Fire danger implications of a jack pine budworm outbreak in the wildland/urban interface

map of 2003 jack pine budworm outbreak in Bemidji

Wildfire in the wildland/urban interface(WUI) is a serious concern for communities at risk. Communities that are located in conifer forests such as jack pine are especially vulnerable to wildfire. Jack pine budworm outbreaks can exacerbate an already hazardous WUI situation by adding to the fuel load, by increasing the likelihood of fire starts---and when they do start, by making them burn hotter, more dangerous and difficult to control.

Jack pine forests are prone to catastrophic crown fires by nature of their inherent volatile composition. Ecologically, jack pine forests have evolved with periodic "stand replacement fires" occurring in a regime of cycling and rejuvenation. Periodic jack pine budworm outbreaks also contribute to this regime by causing mortality and stress in mature stands, thereby improving conditions favorable for burning.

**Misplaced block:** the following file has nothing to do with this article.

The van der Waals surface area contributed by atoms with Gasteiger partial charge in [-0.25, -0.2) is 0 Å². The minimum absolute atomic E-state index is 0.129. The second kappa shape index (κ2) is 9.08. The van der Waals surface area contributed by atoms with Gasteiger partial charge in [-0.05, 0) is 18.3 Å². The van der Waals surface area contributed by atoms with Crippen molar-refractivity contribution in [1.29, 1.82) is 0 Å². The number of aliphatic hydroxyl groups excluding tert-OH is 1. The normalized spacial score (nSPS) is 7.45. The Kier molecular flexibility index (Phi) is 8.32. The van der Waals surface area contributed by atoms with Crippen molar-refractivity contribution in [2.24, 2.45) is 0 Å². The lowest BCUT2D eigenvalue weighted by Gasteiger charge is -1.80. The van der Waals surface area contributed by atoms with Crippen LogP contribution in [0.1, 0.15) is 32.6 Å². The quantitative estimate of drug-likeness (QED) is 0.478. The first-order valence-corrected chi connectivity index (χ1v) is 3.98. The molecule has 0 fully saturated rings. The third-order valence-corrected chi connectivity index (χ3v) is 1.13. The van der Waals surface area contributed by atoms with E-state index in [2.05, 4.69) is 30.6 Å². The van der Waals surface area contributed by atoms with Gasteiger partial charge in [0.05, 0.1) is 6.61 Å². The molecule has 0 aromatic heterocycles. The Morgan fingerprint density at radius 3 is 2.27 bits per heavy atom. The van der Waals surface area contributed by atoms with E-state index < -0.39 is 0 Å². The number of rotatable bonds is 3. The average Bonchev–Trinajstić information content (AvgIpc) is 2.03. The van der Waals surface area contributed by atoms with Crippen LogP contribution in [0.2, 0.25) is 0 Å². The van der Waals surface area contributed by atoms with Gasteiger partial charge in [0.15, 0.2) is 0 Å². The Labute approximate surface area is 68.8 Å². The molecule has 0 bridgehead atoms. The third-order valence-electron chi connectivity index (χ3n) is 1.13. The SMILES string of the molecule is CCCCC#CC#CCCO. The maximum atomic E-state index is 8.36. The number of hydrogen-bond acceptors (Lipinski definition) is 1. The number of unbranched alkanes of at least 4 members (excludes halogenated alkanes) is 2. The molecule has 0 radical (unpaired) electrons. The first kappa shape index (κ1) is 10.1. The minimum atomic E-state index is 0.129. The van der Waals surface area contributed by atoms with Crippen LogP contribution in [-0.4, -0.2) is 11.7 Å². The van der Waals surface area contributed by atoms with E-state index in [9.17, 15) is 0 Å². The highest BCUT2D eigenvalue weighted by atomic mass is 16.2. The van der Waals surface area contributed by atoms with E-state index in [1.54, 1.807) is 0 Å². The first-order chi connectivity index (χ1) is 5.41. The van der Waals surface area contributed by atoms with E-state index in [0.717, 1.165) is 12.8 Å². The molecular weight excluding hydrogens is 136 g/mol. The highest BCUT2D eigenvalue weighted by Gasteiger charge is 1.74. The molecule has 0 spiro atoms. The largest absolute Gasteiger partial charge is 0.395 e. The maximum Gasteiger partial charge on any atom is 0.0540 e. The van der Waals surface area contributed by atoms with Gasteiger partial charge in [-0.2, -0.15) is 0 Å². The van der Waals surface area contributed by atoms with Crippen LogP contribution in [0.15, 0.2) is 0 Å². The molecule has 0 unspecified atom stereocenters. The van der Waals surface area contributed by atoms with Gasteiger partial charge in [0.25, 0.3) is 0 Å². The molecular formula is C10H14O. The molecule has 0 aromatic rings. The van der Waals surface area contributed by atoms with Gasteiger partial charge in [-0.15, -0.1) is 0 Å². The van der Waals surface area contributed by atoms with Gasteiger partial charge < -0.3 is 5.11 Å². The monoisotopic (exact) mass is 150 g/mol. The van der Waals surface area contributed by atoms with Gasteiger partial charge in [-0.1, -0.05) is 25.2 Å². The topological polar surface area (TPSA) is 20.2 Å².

image of jack pine budworm devastation

Trees killed by jack pine budworms add additional fuel available to burn. Additional fuel increases the chances of ignition and fires will burn hotter---undesirable conditions in the WUI from a life-safety stand point. Dead tree removal in the WUI generates slash and property owners? desire to dispose of it by burning, thus increasing the amount of burning being done and chances for fire starts.

How slash is managed and how burning is regulated are important considerations in the WUI. If wildfires are to be prevented, a heightened level of control and oversight is necessary. As important will be a high degree of community awareness of the hazards and taking mitigation actions to reduce them. Alternatives to burning as a means of slash disposal in the WUI would be advantageous.